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  • Writer's pictureThe Publishing Post

Spotlighting UK’s Black-Owned Bookshops

By Nazifa Khan, Holly Presswell, Tamara Yamamoto and Christiana Jasutan


We have rounded up some of the best independent Black-owned bookshops in the UK. Let’s celebrate diversity within literature, and vibrancy within the community through these must-visit gems!


New Beacon Books – Finsbury Park, London N4 3EN


New Beacon Book is an extraordinary indie bookstore in London and was in fact the first Black publisher and international book distributor in the UK. Founded In 1966, it’s a fantastic place to explore African and Caribbean literature as well as other cultural literature. They have a diverse selection of books, including fiction, non-fiction, poetry and children’s books. By providing a platform for these often-overlooked narratives, New Beacon Books plays a vital role in amplifying marginalised voices and fostering a greater understanding of different cultures.


Beyond its impressive book selection, it is a warm and welcoming space where book lovers can connect and engage with the passionate staff. They also host exciting events such as author readings and book clubs, creating a vibrant community. By visiting and supporting New Beacon Books, you are not only immersing yourself in a treasure trove of diverse literature but also actively contributing to the preservation and celebration of African and Caribbean voices. So, if you are looking for a unique and enriching bookstore experience, take a step inside this wonderful place and enlighten yourself! You can also find more info here!


BookLove


BookLove is slightly different from your traditional bookshop, as they travel the country with their multicultural book carnival! They are an independent grassroots UK-based company, highlighting multicultural, anti-racist, inclusive and bi-lingual books for both children and adults. Moving into their 6th year of travelling around the country, BookLove work hard to showcase the very best multicultural content the world has to offer. Their tour takes them from schools to nurseries and public and corporate spaces, selling books and giving people a voice.


With a lack of culturally inclusive representation in schools, libraries and on screen, BookLove are working with an award-winning collective of educators, artists, musicians and creatives to help change this. On their websites, you can find their GoFundMe page, which is raising money to help give free multicultural books to schools, colleges, nurseries and universities to make children and young people feel more represented in their place of education. “There is massive under-representation, not just within the curriculum, but across all media, especially books, and BookLove is on a mission to change that.”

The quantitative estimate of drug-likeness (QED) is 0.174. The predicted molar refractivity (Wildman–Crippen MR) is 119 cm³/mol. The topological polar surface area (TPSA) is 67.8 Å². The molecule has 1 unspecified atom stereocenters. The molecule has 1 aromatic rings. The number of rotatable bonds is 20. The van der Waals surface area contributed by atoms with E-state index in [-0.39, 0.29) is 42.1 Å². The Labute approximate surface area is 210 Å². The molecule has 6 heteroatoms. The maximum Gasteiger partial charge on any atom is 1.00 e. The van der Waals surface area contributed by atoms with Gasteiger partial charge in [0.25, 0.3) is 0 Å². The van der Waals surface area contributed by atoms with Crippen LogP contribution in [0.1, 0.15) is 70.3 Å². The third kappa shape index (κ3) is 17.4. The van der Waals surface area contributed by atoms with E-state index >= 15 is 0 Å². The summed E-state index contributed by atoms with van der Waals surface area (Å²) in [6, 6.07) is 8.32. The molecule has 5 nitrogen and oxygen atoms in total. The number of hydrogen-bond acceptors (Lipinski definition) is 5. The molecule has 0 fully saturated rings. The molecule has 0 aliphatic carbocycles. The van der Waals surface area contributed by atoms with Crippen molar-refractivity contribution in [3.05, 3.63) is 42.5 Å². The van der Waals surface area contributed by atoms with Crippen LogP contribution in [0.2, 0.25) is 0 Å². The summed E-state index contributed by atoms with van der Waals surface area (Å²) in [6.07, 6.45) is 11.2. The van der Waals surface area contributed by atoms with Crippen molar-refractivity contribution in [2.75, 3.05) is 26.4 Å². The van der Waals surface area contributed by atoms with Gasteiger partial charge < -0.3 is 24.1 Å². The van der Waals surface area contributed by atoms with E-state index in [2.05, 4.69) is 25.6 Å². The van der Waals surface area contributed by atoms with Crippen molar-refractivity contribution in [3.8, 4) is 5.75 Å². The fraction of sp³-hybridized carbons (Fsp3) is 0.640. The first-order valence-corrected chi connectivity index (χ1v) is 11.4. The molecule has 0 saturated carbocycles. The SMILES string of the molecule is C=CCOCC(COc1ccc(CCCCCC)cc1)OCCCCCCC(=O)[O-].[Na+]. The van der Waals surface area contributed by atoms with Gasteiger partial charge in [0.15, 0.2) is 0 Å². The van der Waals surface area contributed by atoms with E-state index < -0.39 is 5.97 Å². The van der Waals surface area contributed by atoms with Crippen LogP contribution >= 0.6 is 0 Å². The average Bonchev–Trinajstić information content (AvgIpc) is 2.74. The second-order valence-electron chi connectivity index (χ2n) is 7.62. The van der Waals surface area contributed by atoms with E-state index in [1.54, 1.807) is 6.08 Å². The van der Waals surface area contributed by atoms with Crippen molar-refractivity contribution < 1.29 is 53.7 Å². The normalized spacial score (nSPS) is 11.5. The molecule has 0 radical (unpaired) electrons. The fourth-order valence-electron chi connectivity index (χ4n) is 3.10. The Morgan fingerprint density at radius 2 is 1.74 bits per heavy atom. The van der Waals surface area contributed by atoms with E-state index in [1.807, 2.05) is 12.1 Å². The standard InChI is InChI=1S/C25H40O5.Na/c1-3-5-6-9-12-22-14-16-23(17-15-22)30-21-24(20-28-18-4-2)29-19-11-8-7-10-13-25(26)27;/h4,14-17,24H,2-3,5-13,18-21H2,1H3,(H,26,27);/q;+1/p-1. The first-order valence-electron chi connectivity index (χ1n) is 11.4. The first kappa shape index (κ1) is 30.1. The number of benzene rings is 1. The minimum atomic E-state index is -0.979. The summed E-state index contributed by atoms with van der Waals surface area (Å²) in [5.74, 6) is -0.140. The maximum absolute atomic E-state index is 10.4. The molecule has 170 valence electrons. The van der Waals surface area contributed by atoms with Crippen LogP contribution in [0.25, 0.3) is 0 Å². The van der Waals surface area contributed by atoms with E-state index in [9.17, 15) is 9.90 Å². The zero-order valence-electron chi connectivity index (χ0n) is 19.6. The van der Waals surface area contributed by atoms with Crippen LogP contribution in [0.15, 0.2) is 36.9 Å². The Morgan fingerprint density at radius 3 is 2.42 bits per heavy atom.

Black Cultural Archives – 1 Windrush Square, London, SW2 1EF


The Black Cultural Archives (BCA) is a heritage exhibition centre in Brixton that grew as a community project to provide members of the community with a space dedicated to the representation and recognition of those of African and Caribbean descent in the UK. Positive representation was essential, especially for young people, of their history and culture. This formed the archive museum that it is today, displaying Black British history every day.


The centre hosts a series of exhibitions, educational programmes and public events with free access to their reading room and library by appointment. The centre also has a mission to “collect, preserve and celebrate the histories of people of African and Caribbean descent in the UK and to inspire and give strength to individuals, communities, and society.”


Additionally, the BCA is in partnership with Poetic Relief – a charity that provides alternative ways to teach young people through poetry. They host poetry and spoken-word events at the BCA for up-and-coming poets. Learn more about the BCA’s mission here!


Round Table Books – Brixton Village, 73 Granville Arcade, Coldharbour Ln, London SW9 8PS


Round Table Books bookshop is run by Knights Of (KO), a multi-award-winning inclusive publisher, and a team led by women of colour, whose desire is to shine a light on underrepresented voices and bring them to the forefront of children’s publishing. Round Table Books is an amazing, inclusive bookshop celebrating underrepresented authors, writers and illustrators. Some of the notable events they host at the bookshop include a talk with the Whiting Award-winning poet and author Safiya Sinclair for the launch of her new and acclaimed book How To Say Babylon: A Jamaican Memoir. To find out more information, please check out their website here!


Sevenoaks Bookshop – 147 High Street, Sevenoaks, TN13 1XJ


This independent bookshop boasts books of a range of different genres, and they also sell a lot of stationery, tote bags, posters, games and much more. First opened in 1948, Sevenoaks Bookshop is currently owned by Fleur Sinclair. Other than a huge collection of books, they have The Writers’ Cafe that serves beverages and cakes, with locally sourced ingredients.


Sevenoaks Bookshop also hosts an incredibly popular Writers’ Group, which is a course for eight dedicated writers to meet biweekly to discuss creative writing and the publishing industry. It also gives writers the opportunity to focus on their work and gain in-depth critique from their peers, as well as attend talks from industry professionals such as agents, publicists or editors. The writing group for 2023-2024 has now closed, so if you are interested in joining next year, do keep an eye on their website, get in touch with them or sign up for their mailing list: https://sevenoaksbookshop.co.uk/

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